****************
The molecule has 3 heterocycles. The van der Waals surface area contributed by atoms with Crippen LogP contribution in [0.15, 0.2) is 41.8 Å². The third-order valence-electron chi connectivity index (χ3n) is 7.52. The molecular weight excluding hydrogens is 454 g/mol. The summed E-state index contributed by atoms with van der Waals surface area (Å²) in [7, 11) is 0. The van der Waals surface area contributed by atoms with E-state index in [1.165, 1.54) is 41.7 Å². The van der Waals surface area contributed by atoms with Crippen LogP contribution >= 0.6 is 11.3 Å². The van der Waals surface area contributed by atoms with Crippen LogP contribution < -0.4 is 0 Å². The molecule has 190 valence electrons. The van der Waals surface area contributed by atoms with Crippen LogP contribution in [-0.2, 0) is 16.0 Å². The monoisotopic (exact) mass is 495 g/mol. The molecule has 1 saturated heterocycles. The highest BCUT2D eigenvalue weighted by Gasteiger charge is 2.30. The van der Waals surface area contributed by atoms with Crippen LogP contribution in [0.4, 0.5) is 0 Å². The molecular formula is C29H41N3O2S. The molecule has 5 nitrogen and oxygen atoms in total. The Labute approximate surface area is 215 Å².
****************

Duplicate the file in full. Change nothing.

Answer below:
The molecule has 3 heterocycles. The van der Waals surface area contributed by atoms with Crippen LogP contribution in [0.15, 0.2) is 41.8 Å². The third-order valence-electron chi connectivity index (χ3n) is 7.52. The molecular weight excluding hydrogens is 454 g/mol. The summed E-state index contributed by atoms with van der Waals surface area (Å²) in [7, 11) is 0. The van der Waals surface area contributed by atoms with E-state index in [1.165, 1.54) is 41.7 Å². The van der Waals surface area contributed by atoms with Crippen LogP contribution >= 0.6 is 11.3 Å². The van der Waals surface area contributed by atoms with Crippen LogP contribution < -0.4 is 0 Å². The molecule has 190 valence electrons. The van der Waals surface area contributed by atoms with Crippen LogP contribution in [-0.2, 0) is 16.0 Å². The monoisotopic (exact) mass is 495 g/mol. The molecule has 1 saturated heterocycles. The highest BCUT2D eigenvalue weighted by Gasteiger charge is 2.30. The van der Waals surface area contributed by atoms with Crippen LogP contribution in [0.4, 0.5) is 0 Å². The molecular formula is C29H41N3O2S. The molecule has 5 nitrogen and oxygen atoms in total. The Labute approximate surface area is 215 Å².